Welcome to The Best 5 Minute Wine Podcast. I’m your host Forrest Kelly from the seed to the glass. Wine has a past. Our aim at The Best 5 Minute Wine Podcast is to look for adventure at wineries around the globe. After all grape minds think alike. Let’s start the adventure. I’m the owner Frédéric Bo
Publish Date: Apr 22, 2020
There are currently no snippets from Ports of New York Winery – Ithaca, NY Pt. 3.
Snippets are an easy way to highlight your favorite soundbite from any piece of
audio and share with friends, or make a trailer for The Best 5 Minute Wine Podcast
There are currently no playlists containing this audio.
Add this audio track to one of your playlists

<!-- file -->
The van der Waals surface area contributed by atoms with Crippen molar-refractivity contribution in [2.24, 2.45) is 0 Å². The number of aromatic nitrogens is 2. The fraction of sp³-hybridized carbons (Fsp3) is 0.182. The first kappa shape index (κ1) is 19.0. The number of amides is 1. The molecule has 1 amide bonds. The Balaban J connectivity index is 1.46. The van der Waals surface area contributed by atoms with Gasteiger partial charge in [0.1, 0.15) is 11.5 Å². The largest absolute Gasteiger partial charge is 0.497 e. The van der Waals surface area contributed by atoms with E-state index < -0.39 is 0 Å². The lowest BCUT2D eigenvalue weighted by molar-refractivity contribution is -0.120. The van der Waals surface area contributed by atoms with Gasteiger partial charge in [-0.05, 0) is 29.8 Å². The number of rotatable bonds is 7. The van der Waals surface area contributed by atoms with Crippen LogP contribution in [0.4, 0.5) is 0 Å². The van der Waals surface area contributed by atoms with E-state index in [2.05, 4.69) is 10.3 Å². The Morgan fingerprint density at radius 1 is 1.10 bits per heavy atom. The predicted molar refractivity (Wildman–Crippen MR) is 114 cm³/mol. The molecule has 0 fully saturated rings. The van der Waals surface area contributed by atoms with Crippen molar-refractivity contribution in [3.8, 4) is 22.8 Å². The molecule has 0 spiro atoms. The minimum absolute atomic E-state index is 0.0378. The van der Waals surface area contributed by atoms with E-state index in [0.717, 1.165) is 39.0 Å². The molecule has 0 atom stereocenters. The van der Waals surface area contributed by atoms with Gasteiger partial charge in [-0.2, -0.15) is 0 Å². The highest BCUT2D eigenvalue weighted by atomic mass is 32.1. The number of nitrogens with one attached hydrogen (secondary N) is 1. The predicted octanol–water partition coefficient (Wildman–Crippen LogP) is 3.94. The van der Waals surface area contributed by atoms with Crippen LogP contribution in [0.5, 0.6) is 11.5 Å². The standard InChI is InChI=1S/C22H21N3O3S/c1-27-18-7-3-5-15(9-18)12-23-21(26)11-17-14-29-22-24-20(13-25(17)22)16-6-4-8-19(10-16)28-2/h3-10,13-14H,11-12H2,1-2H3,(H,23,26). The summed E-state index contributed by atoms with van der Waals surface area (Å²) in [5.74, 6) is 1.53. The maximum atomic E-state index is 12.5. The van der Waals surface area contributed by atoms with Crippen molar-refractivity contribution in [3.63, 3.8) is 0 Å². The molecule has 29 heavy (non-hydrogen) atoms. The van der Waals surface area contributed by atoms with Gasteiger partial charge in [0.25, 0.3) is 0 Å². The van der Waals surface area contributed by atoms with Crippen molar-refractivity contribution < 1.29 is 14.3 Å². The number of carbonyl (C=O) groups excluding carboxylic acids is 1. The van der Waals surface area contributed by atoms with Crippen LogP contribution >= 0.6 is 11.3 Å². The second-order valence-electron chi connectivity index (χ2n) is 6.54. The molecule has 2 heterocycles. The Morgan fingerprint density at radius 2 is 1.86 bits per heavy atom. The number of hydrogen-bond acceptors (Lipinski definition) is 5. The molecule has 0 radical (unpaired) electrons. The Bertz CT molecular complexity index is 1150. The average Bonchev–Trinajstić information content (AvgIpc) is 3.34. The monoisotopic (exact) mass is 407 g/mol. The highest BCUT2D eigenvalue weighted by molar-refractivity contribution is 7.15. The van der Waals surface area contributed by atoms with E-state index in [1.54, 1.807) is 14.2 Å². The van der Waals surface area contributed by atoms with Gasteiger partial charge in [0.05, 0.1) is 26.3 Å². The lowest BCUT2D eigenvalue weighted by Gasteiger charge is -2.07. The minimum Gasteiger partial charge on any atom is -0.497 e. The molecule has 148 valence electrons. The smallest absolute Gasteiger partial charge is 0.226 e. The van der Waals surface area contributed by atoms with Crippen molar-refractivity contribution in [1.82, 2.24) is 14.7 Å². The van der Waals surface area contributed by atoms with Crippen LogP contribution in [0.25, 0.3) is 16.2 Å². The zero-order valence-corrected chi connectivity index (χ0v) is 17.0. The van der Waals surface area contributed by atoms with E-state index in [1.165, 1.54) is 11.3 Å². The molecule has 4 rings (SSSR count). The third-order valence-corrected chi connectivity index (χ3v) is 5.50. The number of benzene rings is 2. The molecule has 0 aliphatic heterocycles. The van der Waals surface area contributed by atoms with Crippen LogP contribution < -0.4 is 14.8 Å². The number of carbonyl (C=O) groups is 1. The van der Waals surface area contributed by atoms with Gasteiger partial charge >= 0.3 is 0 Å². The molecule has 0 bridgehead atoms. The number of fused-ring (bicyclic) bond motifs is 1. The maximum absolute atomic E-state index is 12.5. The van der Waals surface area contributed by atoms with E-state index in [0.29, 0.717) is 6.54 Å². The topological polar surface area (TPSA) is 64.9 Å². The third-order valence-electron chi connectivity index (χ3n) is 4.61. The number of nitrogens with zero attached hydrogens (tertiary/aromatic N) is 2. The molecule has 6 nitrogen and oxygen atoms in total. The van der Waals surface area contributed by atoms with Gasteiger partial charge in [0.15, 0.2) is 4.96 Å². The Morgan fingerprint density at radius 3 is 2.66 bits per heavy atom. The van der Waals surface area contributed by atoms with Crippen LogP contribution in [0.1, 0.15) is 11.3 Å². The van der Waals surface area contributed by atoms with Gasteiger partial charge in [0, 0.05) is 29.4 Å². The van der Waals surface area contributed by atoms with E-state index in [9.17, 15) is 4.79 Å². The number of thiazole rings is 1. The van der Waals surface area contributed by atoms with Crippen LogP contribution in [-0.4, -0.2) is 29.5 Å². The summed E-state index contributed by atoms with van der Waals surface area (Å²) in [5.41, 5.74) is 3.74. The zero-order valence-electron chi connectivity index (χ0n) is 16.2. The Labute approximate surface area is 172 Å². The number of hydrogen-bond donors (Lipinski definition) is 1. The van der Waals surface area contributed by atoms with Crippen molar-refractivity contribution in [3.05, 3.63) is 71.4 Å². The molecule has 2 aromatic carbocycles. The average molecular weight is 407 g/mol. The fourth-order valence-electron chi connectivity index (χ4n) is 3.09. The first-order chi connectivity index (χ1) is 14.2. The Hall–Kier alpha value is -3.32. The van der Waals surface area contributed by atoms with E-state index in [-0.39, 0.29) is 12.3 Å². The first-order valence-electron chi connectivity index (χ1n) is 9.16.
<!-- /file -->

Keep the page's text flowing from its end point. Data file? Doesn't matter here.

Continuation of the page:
Welcome to The Best 5 Minute Wine Podcast. I’m your host Forrest Kelly from the seed to the glass. Wine has a past. Our aim at The Best 5 Minute Wine Podcast is to look for adventure at wineries around the globe. After all grape minds think alike. Let’s start the adventure. I’m the owner Frédéric Bouché and the winemaker of Ports of New York Winery. Welcome to Part 3 of our conversation with Frédéric Bouché. Can’t wait to get into it. So many fascinating stories with Mr. Bouche. Imagined having a winery with your style and the way that you’re so personable that you hear some interesting stories from your patrons had something to do.I mean, the winery there is because we make fortified wines and expands. Not that long ago, that was beautiful fast. I had a group of Indians from India and they were all scoters. Only one of them did not speak English at all. And as we were talking about various types of fortified wines, I was using the term Madeira, which is also Portuguese. That person wouldn’t even speak English. I actually picked up on that word and get some saying it over and over again. So I asked the other guests. How come that person doesn’t speak English? Clearly knows that word. Well, this was because Madeira is the word in overdo. That means alcohol.And that opens a completely incredible page of each story. In fact, the Portuguese have been bringing Madeira to exchange for spices.And so it ended up being that they adopted that word Madeira to mean alcohol because, again, it’s not for this alcohol. So I understand that you do not have a vineyard on sites. You do not grow your own grapes. But this isn’t something that is new to you. This goes back a long way. The winery I grew up in, our vineyards were not on site. They were in the fall of the region, which we get them until the late 70s, early in the family. But the winery was the main building where I grew up was no more. So I don’t want to deal with going great. It’s a whole other job. So we are in the middle of it. They got along the water and it’s an open winery, one of the very first one in New York. So it was very challenging as far as laws and everything to make that happen. Well, I should mention something else, actually. We pre-buy our grapes by the ton without knowing what the harvest is, somebody quality. So in a sense, it’s as if we were growing old grape. But the final product is whatever nature is going to bring us. We’re going to deal with it. And it is truly a very different thing to own, to make the wine. Then two on top of it has to deal with a farm.Let me see if I can get the timeline correct, you arrived in Ithaca, New York in about 1994. The thought of the winery, things started marinating, and then in 2003, there were some new laws are going to be put into effect that would affect your plans built on the land. You put the buildings up, the lights on, and you got to the equipment and everything was finished in 2006. And then four years later, you opened in 2010 and you started making the ports because that takes what you were telling me, a four-year minimum. So from 1990 forward to 2010, almost 16 years, you poured your money into this, so. Yeah. You’ve got to have some money if you want to start a wine business.I always say to everybody, I go, you have a lot of money. Keep your job. And that’s exactly what we did. We stayed really tight to focus and invested in the know at all in this whole thing and very carefully.I mentioned this before, but it still amazes me because I just love people that are so well-rounded and accomplished. But if you go to the Web site, it’s ports of New York dot com and you’ll see that the buildings there are Bouché has built are very authentic. And you couldn’t tell that it was freshly built.Yes. Yeah, absolutely. I love building things the way we like to have them. No, we are not afraid to do it and take it down and redo it if it needed before you like it better another way.So we take our time and do it in a way because of the types of customers. I mean, you have I mean, there are several, but they are the basic line out there one to one problem, just what they think and the one who wants to have the floor expand. And it’s very hard to accommodate both at the same time for most of the time, people who come just for pacing and are benefiting from the full extent.Yes. Benefiting from the whole experience is the goal. Do you have a favorite scene since you’re running everything from greeting the customer at the front door to taking the grapes and doing the paperwork work in just a building, the building? Do you have a favorite to project that you like?Well, I think I tried to. I